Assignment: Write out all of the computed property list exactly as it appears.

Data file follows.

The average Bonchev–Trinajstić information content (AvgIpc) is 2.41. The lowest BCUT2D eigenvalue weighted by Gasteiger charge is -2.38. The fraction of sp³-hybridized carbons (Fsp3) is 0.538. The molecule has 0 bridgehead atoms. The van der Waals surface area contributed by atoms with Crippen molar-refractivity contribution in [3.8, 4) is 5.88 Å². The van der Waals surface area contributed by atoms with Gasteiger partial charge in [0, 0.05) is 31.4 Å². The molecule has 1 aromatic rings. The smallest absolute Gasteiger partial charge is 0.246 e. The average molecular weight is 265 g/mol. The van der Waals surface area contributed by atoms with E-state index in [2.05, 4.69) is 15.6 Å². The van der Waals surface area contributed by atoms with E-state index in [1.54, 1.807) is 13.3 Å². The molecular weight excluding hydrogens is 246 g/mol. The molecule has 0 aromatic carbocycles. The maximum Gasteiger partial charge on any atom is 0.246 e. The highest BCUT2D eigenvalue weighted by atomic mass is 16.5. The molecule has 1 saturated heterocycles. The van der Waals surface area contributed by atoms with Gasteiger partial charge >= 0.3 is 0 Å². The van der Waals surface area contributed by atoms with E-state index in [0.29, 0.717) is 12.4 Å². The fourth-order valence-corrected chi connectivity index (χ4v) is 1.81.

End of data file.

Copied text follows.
The average Bonchev–Trinajstić information content (AvgIpc) is 2.41. The lowest BCUT2D eigenvalue weighted by Gasteiger charge is -2.38. The fraction of sp³-hybridized carbons (Fsp3) is 0.538. The molecule has 0 bridgehead atoms. The van der Waals surface area contributed by atoms with Crippen molar-refractivity contribution in [3.8, 4) is 5.88 Å². The van der Waals surface area contributed by atoms with Gasteiger partial charge in [0, 0.05) is 31.4 Å². The molecule has 1 aromatic rings. The smallest absolute Gasteiger partial charge is 0.246 e. The average molecular weight is 265 g/mol. The van der Waals surface area contributed by atoms with E-state index in [2.05, 4.69) is 15.6 Å². The van der Waals surface area contributed by atoms with E-state index in [1.54, 1.807) is 13.3 Å². The molecular weight excluding hydrogens is 246 g/mol. The molecule has 0 aromatic carbocycles. The maximum Gasteiger partial charge on any atom is 0.246 e. The highest BCUT2D eigenvalue weighted by atomic mass is 16.5. The molecule has 1 saturated heterocycles. The van der Waals surface area contributed by atoms with Gasteiger partial charge >= 0.3 is 0 Å². The van der Waals surface area contributed by atoms with E-state index in [0.29, 0.717) is 12.4 Å². The fourth-order valence-corrected chi connectivity index (χ4v) is 1.81.